Sunday, September 21, 2008

Don't Think Just Sign

Another Patriot Act - hurry before the anthrax is everywhere! - another desperate preventative invasion before the mushroom cloud, the dirty bomb, the flocks of diseased birds, another midnight ultimatum to the Louisiana governor; everything in panic, surprised, breathless, desperate, at gunpoint - just the flagrant conman's game, it's really astounding. How many times can you run the same con?

STEPHANOPOULOS: Let’s talk about some of the details.

The original legislation we saw said that you would be buying up the mortgage-related assets from financial institutions having headquarters in the United States. Yet last night, the fact sheet put out by the Treasury seemed to expand that. It said only that the financial institutions have to have significant operations in the U.S., and that you could waive that at your discretion.

So, will foreign financial institutions be eligible to have their assets bought?

PAULSON: Yes, and they should, because, as you think about this, if a financial institution has business operations in the United States, hires people in the United States, if they are clogged with illiquid assets, they have the same impact on the American people as any other institution.

That’s a distinction without a difference to the American people. The key here is about protecting the system.

Now, I need to say to you that we have a global financial system. And we are talking very aggressively with other countries around the world and encouraging them to do similar, and I believe a number of them will.

But, remember, this is about protecting the American people and protecting the taxpayers. And the American people don’t care who owns the financial institution. If the financial institution in this country has problems, it’ll have the same impact...


PAULSON: ... whether it’s U.S. or foreign owned (ph).

STEPHANOPOULOS: But they might wonder what they’re getting from the firms in return.

So, let’s say you go into a financial institution and buy up their bad assets. What do the financial institutions have to do?

Some Democrats in Congress have said, for example, that they should have to accept limits on their executive compensation. Are you open to that?

PAULSON: Well, let me describe it this way. In instances where institutions fail, and the Federal Reserve or the government comes in...

STEPHANOPOULOS: But these haven’t failed yet.

PAULSON: No, that’s what I’m saying. In instances where they do fail and you come in, obviously, there are limits. That’s what we saw with the GSEs. That’s what we saw with AIG, OK. Now, what we’re doing here is, we’re trying to do something well in advance of failure. We’re trying to offer a program across the whole financial landscape to buy the assets that are clogging up the system, so that the markets can work.

And I believe, to have this program work, we don’t want to make it punitive and make it difficult for...

STEPHANOPOULOS: And let me just play devil’s advocate here. But then, if you’re a taxpayer watching it, and you say, OK, these financial executives are going to be freed up to go make millions more -- and the taxpayers are taking the risk.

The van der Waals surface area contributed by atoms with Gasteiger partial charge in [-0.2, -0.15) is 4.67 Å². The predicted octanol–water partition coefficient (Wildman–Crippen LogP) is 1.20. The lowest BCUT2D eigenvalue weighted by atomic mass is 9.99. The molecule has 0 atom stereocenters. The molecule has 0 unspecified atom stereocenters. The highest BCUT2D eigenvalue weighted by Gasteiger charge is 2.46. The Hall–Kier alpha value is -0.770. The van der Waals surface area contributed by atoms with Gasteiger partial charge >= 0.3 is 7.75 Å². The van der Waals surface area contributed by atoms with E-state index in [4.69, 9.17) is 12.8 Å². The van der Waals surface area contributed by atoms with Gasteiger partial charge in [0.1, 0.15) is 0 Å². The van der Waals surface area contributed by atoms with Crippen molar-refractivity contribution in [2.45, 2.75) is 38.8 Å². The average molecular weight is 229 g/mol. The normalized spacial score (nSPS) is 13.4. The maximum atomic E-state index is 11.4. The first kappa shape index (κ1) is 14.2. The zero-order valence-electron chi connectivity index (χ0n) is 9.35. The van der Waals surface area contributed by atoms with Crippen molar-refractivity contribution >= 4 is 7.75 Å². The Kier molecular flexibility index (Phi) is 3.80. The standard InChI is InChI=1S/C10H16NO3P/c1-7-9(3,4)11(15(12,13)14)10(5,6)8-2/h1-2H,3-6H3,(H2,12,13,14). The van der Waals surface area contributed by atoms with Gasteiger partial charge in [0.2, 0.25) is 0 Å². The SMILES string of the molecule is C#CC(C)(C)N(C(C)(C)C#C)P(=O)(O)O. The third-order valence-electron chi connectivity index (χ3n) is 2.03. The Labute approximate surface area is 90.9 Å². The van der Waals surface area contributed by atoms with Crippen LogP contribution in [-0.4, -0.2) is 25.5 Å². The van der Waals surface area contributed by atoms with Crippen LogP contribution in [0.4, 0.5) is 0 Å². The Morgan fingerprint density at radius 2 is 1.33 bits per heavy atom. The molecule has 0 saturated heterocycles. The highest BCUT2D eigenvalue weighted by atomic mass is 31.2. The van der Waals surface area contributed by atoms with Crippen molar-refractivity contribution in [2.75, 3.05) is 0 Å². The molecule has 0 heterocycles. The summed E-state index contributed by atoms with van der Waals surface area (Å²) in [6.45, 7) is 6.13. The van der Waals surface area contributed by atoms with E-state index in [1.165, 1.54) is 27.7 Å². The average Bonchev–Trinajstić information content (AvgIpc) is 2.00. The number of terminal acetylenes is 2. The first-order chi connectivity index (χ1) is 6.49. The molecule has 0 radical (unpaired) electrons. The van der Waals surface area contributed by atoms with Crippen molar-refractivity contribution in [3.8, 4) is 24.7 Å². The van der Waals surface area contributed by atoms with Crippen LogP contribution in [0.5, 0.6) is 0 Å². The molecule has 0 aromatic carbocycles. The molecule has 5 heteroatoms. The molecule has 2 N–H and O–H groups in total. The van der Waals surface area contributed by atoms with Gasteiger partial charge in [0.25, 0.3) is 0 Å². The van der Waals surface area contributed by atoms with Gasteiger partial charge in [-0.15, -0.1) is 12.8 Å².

PAULSON: George, I totally agree with the frustration there. Because, remember, what we’re doing right now is, first, stabilizing the market.

That is only part of it. Once we stabilize the market, we need to ask ourselves: How did we get here, and what do we do about it so we don’t get here again?

I’ve spent a lot of time, well before this problem, developing a regulatory blueprint, looking at our outdated, outmoded regulatory system that doesn’t fit the modern financial world, looking at how policies and practices need to be changed.

We need a lot of reforms. And this is going to be something Congress and the next administration is going to be working on for a long time.

But these can’t be done, and shouldn’t be done, in a matter of days. And we need this program in days in order to protect the American people.

STEPHANOPOULOS: Many in Congress also say that there should be protections for homeowners facing foreclosure in this bill, for example, giving bankruptcy judges the power to adjust the terms of loans.

Are you open to including that?

PAULSON: George, we’ve been focused on homeowners for a long time, working to avoid foreclosure, working with servicers, industry participants. And it sure seems to me that, as we buy these mortgage- backed assets, we will have much more leverage in working on the kinds of programs we need to work on.

But the key question here is, we want to help those homeowners that want to stay in their home and have the financial capability to stay in their home.

And the vast majority of foreclosures in this country -- as regrettable as they are, and as painful as they are -- are coming from people who either don’t want to stay in their home and live up to their obligations, or those that never had the financial capability to stay in their home, took out loans they couldn’t afford as the result of irresponsible lending practices.

STEPHANOPOULOS: So, it sounds like you’re saying you don’t want any new protections in this bill. You want this plan just to be passed as is -- no stimulus plan, no foreclosure protections, no restrictions...

PAULSON: Well...

STEPHANOPOULOS: ... on compensation for executives?

PAULSON: What I’m saying is, we need this to be clean and quick, and we need to get it in place.

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